[Marxism] Debates about the declining American empire

Sabri Oncu soncu at pacbell.net
Thu Mar 9 15:21:24 MST 2006


> But I think the newer literature on crisis handles this
> with balance, avoiding 'breakdown' concepts and instead 
> drawing on the ideas of spatio-temporal fixes, accumulation 
> by dispossession and the like to instead show *displacement* 
> (yet not *resolution*) of overaccumulation. And before 
> agreeing that profit rates have recovered since the mid 1980s, 
> see work by Dumenil and Levy which deconstructs some of the 
> financial features and argues differently.

Dear Patrick,

However much I like and respect you, I have difficulty in understanding you
at times. For example, what does "the ideas of spatio-temporal fixes" mean?
Also, "accumulation 
by dispossession and the like to instead show *displacement* (yet not
*resolution*) of overaccumulation?" Also, "deconstruction of some of the
financial features?" 

Back on Wall Street, what you call "deconstruction" is generally referred to
as "decomposition," I think, whereas we mathematicians refer to
"spatio-temporal" as "space-time dependent," although it also makes sense to
me if you say "geography-history dependent." 

Why complicate the matters that are already quite complicated more when you
can present your ideas more effectively?

Being a "Jack of Many Trades", I happen to be a probabilist too, among other
things, so I never make, or try to never make (unless I am carried away),
statements that may give my audience the feeling that I know what is going
to happen in the future. And I am glad to learn that the newer literature
avoids to give their readers that feeling as well.

I do not know if you followed Henry's recent articles on OLEC I posted to
the A-List, but in the last of them he talks about the magical replacement
of the so-called GNP (Gross National Product) with GDP (Gross Domestic
Product) in 1991 in measuring economic growth. 

if you  do not know what GNP and GDP mean, even if this may be unlikely.

For the past few hours I have been playing with the US GNP/GDP data from
Federal Reserve Bank of St. Louis database to be able to say a few things to
Javier and it appears that economic growth measured in GNP growth is
different than the one measured in GDP growth for whatever reason, possibly
including data issues. 

Surprise, surprise!..

There are many questions, two of which are:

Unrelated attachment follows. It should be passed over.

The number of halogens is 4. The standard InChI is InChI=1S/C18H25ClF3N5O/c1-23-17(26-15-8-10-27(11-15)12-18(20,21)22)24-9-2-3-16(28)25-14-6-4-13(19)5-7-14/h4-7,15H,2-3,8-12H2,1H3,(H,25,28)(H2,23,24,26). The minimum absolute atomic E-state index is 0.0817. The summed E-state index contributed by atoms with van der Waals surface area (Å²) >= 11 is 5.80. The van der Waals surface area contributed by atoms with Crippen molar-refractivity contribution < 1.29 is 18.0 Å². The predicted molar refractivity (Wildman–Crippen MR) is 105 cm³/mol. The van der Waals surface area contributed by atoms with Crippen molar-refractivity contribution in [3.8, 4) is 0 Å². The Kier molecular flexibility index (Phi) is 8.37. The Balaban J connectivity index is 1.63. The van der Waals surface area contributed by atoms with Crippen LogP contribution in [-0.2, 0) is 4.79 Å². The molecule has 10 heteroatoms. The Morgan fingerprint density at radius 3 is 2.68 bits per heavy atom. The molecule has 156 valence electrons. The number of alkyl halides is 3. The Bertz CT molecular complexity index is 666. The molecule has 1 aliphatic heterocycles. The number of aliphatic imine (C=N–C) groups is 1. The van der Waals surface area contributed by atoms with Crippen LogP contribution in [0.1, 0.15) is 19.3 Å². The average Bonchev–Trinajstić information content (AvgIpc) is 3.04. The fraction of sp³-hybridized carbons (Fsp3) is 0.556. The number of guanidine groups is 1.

1) Which measure should we choose, that is, which one is more meaningful,
whatever "meaningful" means? 

Let us call this "relevancy."

2) Which one is measured more accurately, whatever "accurate" means? These
data get revised quite often, irrespective of how "accurately" they are
measured, so that tomorrow's number can be very different than today's
number, just to let everybody know.

Let us call this "reliability."

I am of the opinion that GNP is more relevant but less reliable whereas GDP
is the other way around, at least, because GDP is the main focus in these
days (see Henry's last article). By the way, it seems that the World Bank is
of the same opinion with me and in these days they use something called GNI,
which is much closer to GNP than GDP, in determining the
credit-worthiness/economic performance of countries.

Let us now suppose for a while that the difference between using GDP or GNP
is not a big deal. With this supposition, the next question is:

Why are we looking at the (so-called "real") GDP or GNP growth rate to
measure economic growth? Put differently, what exactly can we infer from
that growth rate? 

Here is what I have been thinking about looking at for a while: The
decomposition of the GDP (or if data are available and "good," GNP as well)
into its agriculture, goods and services "components." 

I claim, without proof other than anecdotal evidence at the moment, that for
the US both the agricultural and goods production contributions to the GDP
(or GNP) have been going down for the past few decades steadily, or, almost
steadily. In 2001, for example, the decomposition of the GDP into these
three categories, in the above order, are about 2%, 23% and 75%,
respectively, as I recall from a recent World Bank web site I checked.

Do you not think this is alarming?

If no, why?

If yes, why?



One last question: If I am producing mostly services, in the absence of
regulations (or friction to stop me if you like from gliding), what
difference does it make to me to go elsewhere and sell my services there,
provided that I am a strong global "brand name" or  even some brand which is
known "enough" there, whatever this means. For example, if I am a mortgage
lender in one country, what difference does it make to me to lend to the
citizens of some other country, if I can earn more by lending to them? 

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